[OpenStack Foundation] The two types of interoperability

Randy Bias randyb at cloudscaling.com
Mon Feb 10 19:44:30 UTC 2014


	I’m in violent agreement on this one.  Interoperability can’t be perfect and looking somewhere other than OpenStack’s infrastructure components has real value.  I have felt for a while that Heat should become the lingua franca for how applications are bootstrapped onto a cloud.  Can a tool like Heat help us with creating applications that “run anywhere” either by being able to interrogate an OpenStack cloud for capabilities (e.g. how many NICs does a VM get?) and pass that data on to tools like Chef/Puppet or RightScale/Dell Cloud Manager?

	I think it can.  I remember Dell Cloud Manager (née enStratius) would interrogate a cloud for capabilities, but perhaps presenting cloud capabilities (starting with the “POSIX” type baseline that Defcore is driving towards + additional changes specific to that cloud) is a better approach.  Better yet, having something like Heat being able to push the cloud capabilities information into whatever framework they are bootstrapping (Chef/Puppet, Cloud Foundry / Apprenda / Stackato / PaaS of whatever kind, etc.) would be ideal.

	There will still be challenges in terms of QoS/SLAs being different, but at least you could always load an app written in this manner.  It might also allow automated continuous integration with a variety of OpenStack reference architectures.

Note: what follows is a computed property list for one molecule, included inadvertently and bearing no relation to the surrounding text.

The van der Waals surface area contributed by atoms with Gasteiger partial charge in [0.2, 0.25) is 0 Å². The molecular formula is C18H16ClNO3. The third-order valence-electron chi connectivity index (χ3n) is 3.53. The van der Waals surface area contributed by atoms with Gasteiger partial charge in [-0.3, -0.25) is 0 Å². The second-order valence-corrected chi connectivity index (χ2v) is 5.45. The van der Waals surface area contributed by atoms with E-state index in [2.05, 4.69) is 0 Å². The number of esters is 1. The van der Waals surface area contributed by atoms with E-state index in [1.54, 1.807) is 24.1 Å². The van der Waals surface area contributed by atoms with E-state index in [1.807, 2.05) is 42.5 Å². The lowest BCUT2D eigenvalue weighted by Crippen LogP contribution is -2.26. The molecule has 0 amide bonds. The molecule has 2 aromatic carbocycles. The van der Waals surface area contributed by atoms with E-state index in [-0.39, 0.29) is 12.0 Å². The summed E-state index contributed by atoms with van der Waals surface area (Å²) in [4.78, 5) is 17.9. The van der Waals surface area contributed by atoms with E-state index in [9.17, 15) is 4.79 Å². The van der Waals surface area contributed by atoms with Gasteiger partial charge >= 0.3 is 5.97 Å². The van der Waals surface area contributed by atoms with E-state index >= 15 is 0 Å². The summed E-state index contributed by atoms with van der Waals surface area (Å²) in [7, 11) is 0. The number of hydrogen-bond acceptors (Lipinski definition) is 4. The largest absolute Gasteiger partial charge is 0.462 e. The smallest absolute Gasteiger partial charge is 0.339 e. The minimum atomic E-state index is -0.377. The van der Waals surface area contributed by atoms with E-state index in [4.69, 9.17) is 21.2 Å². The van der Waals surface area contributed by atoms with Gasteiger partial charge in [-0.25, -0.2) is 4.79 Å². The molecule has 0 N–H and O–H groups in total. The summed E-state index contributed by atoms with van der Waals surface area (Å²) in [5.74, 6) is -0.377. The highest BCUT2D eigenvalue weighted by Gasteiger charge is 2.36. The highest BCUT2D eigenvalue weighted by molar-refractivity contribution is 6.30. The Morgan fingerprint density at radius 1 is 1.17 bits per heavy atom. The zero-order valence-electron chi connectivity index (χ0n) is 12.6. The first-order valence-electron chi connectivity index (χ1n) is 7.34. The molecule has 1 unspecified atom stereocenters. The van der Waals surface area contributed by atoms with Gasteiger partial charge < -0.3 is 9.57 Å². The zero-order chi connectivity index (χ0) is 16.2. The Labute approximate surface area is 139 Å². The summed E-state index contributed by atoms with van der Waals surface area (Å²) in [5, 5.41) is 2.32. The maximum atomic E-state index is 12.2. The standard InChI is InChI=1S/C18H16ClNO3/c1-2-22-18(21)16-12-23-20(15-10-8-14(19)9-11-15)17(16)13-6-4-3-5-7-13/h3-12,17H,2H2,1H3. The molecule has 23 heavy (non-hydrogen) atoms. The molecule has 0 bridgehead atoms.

Founder & CEO, Cloudscaling
Board of Directors, OpenStack Foundation
+1 (415) 787-2253 [SMS or voice] 
TWITTER: twitter.com/randybias
LINKEDIN: linkedin.com/in/randybias
CALENDAR: doodle.com/randybias

On Feb 7, 2014, at 1:27 AM, Thierry Carrez <thierry at openstack.org> wrote:

> Randy Bias wrote:
>> [...] 
>> I see it as a simple issue: we either stifle choice OR we facilitate
>> choice and compromise on interoperability.
>> [...]
> Yes, that's another way to frame the question. My point in the original
> email is that I know there are, in OpenStack, strong proponents of both
> end goals. We shouldn't delay anymore that necessary discussion on what
> should be our common long-term goal.
> That said, I like Nicolas's point about the various types of trademark
> usage (project names, distributions, deployments) and that slightly
> different rules could be used for each of those. I also agree with Boris
> that trademark usage is not the only weapon we could use to encourage
> portability of workloads. And I like your point that even in the case of
> "total interoperability", specific deployment choices will affect
> portability, so unless you build architectural clones (which I think
> nobody actually wants), interoperability will never be perfect.
> To come back to your point, IMHO there is value in maximizing the
> *feature set* that is common between deployments, even if deployment
> architectures differ. You might need to adjust your workload to go from
> a flat to a multi_host deployment, or have your app support both cases.
> But if you rely on Heat API on the first one and the other one doesn't
> propose Heat at all, you just have to rewrite your workload completely.
> Cheers,
> -- 
> Thierry Carrez (ttx)

-------------- next part --------------
An HTML attachment was scrubbed...
URL: <http://lists.openstack.org/pipermail/foundation/attachments/20140210/a1792a4b/attachment.html>

More information about the Foundation mailing list